image degradation that occurs each time a movie is saved with a lossy compression codec. Also occurs in each dub with analog video tape.
Sometimes also called Generational loss. It is the loss in signal quality incurred when copying materials. Applies to analog recordings, but not digital, unless the digital recording uses compression and requires decompression and recompression to duplicate the content (such as happens when editing formats that use compression)
Describes the video degradation you get when making copies of copies of analog recordings. This type of loss is not present with digital recording.
Created when editing or copying one analog videotape to another videotape.
When an analog master videotape is duplicated, the second-generation copy is usually inferior in some way to the master. This degradation appears as loss of detail, improper colours, sync loss, etc. Limited frequency response of audio/video magnetic tape and imperfections in electronic circuitry are the main causes of generation loss. Higher performance formats (such as 1-inch) exhibit much less generation loss than more basic formats. Digital formats make generation loss negligible because each copy is essentially an exact duplicate of the original.
Video degradation caused by successive recordings (dubs of other dubs) from the master source. This is overcome by digital recording.
Degradation in picture and sound quality resulting from duplication of original video footage. Each successive generation compounds generation loss.
The quality loss associated with copying an analogue video from tape to tape, similar to photocopying a photocopy. Does not occur with digital video formats.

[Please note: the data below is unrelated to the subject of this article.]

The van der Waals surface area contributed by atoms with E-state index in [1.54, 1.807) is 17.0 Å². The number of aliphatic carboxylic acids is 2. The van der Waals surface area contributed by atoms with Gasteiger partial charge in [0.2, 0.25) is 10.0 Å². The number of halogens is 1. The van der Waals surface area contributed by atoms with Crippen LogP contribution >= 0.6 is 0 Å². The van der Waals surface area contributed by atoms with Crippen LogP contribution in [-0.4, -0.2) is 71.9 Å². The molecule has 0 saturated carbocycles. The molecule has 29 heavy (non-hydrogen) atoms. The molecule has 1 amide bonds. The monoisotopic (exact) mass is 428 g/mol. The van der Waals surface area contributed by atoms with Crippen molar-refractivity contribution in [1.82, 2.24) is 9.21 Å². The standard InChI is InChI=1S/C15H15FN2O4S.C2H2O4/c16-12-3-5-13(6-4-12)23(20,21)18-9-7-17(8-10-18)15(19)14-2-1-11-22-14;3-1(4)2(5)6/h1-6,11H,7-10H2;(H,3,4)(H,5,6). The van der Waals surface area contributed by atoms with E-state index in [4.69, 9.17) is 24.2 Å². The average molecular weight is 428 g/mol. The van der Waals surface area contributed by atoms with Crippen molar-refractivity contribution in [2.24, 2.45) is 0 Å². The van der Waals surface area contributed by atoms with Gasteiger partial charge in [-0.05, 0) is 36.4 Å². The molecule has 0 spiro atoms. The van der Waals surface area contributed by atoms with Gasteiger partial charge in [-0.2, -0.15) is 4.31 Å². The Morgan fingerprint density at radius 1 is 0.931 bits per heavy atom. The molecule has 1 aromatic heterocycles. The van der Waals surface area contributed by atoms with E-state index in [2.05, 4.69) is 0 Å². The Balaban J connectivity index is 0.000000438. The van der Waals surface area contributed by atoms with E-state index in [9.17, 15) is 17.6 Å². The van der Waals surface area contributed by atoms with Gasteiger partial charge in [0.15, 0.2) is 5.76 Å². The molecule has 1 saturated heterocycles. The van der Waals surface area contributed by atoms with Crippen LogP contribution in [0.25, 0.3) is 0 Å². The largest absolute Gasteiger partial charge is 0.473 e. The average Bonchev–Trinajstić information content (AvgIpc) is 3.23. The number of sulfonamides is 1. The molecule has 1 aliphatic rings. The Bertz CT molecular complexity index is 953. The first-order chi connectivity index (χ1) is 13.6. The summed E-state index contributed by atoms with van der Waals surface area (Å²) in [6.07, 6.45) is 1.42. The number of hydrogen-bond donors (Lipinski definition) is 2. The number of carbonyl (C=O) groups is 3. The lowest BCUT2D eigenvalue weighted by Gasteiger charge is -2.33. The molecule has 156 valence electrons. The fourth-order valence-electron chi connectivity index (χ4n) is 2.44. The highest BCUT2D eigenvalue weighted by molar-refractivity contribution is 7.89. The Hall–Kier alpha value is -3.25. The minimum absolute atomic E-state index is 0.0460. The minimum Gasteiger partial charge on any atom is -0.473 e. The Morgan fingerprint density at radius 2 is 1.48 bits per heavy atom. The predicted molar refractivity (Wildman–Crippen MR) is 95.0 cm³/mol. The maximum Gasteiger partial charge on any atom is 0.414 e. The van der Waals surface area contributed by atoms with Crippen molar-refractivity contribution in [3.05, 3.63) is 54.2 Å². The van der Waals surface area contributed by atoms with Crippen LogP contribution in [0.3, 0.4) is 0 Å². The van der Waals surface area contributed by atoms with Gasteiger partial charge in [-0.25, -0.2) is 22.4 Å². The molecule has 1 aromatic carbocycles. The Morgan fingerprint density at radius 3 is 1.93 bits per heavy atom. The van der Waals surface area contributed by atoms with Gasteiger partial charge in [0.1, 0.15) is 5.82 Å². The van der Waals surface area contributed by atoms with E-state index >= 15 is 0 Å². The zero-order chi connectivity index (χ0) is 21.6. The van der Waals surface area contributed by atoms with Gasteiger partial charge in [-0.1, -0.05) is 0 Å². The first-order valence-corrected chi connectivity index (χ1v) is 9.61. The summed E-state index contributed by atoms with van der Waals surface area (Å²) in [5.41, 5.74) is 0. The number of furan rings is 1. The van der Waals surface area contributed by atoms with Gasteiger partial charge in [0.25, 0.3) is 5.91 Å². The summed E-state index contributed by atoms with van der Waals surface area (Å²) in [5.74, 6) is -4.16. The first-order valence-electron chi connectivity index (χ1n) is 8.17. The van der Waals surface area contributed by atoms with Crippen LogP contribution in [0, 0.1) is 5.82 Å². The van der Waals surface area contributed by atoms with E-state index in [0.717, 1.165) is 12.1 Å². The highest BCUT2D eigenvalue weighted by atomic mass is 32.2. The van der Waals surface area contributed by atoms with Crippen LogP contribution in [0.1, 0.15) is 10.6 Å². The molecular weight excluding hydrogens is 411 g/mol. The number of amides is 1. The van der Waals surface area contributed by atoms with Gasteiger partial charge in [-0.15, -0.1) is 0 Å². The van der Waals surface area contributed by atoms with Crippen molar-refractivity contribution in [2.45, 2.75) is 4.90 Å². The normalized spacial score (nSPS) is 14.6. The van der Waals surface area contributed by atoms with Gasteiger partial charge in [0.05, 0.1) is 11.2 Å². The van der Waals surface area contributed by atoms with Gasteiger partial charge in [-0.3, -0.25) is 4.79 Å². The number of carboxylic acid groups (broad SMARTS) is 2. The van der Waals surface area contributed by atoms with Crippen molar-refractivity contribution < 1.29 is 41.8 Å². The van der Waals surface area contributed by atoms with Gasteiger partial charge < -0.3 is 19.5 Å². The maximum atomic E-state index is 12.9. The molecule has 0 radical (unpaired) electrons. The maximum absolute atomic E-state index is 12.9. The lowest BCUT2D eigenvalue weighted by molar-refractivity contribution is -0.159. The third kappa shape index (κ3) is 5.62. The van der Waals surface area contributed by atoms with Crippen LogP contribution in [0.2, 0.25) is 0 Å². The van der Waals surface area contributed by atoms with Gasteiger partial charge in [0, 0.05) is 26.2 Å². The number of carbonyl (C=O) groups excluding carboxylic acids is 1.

Degradation that occurs on a dubbed video tape when making analog copies. Each successive generation (copy of a copy) will produce less quality. Higher quality video tape formats incur less generation loss than cheaper formats. Using videotape formats such as DV it is possible to make digital to digital copies which don't incur any generation loss (the copy looks as good as the original).
Degradation in picture and sound quality resulting from an analog duplication of original master video recording. Copying a copy and all successive duplication compounds generation loss. Digital transfers are free of generation loss.
The loss of quality that occurs in any type of analog duplication such as an interneg. Digital images do not have this kind of loss of quality when duplicated.
Generation loss refers to the loss of quality between subsequent copies of data. Anything that reduces the quality of the representation when copying, and would cause further reduction in quality on making a copy of the copy, can be considered a form of generation loss.